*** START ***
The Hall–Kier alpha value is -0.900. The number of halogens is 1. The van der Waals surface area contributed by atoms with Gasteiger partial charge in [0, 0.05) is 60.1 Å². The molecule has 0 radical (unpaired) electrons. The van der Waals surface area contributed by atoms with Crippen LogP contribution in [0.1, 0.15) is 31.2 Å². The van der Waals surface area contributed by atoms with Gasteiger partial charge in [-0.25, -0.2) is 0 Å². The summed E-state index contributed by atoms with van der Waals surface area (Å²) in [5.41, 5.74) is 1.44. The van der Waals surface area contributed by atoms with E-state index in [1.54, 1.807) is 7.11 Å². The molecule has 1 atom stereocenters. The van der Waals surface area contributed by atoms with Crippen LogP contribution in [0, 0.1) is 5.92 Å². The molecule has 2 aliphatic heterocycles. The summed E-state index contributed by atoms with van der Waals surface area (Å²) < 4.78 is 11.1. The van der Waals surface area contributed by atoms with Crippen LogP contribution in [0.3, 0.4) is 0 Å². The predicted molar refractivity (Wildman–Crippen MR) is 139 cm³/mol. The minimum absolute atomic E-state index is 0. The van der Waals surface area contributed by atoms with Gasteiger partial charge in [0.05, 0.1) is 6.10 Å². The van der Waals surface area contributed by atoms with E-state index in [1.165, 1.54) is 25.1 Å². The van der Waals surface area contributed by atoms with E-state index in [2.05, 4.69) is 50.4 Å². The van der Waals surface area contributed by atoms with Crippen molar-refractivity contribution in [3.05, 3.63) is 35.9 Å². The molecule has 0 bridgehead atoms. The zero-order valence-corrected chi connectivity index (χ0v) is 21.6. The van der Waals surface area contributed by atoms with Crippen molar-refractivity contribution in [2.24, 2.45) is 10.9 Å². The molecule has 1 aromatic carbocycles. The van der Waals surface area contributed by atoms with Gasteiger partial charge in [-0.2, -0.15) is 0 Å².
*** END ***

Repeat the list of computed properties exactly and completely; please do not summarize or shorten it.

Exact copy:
The Hall–Kier alpha value is -0.900. The number of halogens is 1. The van der Waals surface area contributed by atoms with Gasteiger partial charge in [0, 0.05) is 60.1 Å². The molecule has 0 radical (unpaired) electrons. The van der Waals surface area contributed by atoms with Crippen LogP contribution in [0.1, 0.15) is 31.2 Å². The van der Waals surface area contributed by atoms with Gasteiger partial charge in [-0.25, -0.2) is 0 Å². The summed E-state index contributed by atoms with van der Waals surface area (Å²) in [5.41, 5.74) is 1.44. The van der Waals surface area contributed by atoms with E-state index in [1.54, 1.807) is 7.11 Å². The molecule has 1 atom stereocenters. The van der Waals surface area contributed by atoms with Crippen LogP contribution in [0, 0.1) is 5.92 Å². The molecule has 2 aliphatic heterocycles. The summed E-state index contributed by atoms with van der Waals surface area (Å²) < 4.78 is 11.1. The van der Waals surface area contributed by atoms with Crippen LogP contribution in [0.3, 0.4) is 0 Å². The predicted molar refractivity (Wildman–Crippen MR) is 139 cm³/mol. The minimum absolute atomic E-state index is 0. The van der Waals surface area contributed by atoms with Gasteiger partial charge in [0.05, 0.1) is 6.10 Å². The van der Waals surface area contributed by atoms with E-state index in [1.165, 1.54) is 25.1 Å². The van der Waals surface area contributed by atoms with E-state index in [2.05, 4.69) is 50.4 Å². The van der Waals surface area contributed by atoms with Crippen molar-refractivity contribution in [3.05, 3.63) is 35.9 Å². The molecule has 0 bridgehead atoms. The zero-order valence-corrected chi connectivity index (χ0v) is 21.6. The van der Waals surface area contributed by atoms with Crippen molar-refractivity contribution in [2.24, 2.45) is 10.9 Å². The molecule has 1 aromatic carbocycles. The van der Waals surface area contributed by atoms with Gasteiger partial charge in [-0.2, -0.15) is 0 Å².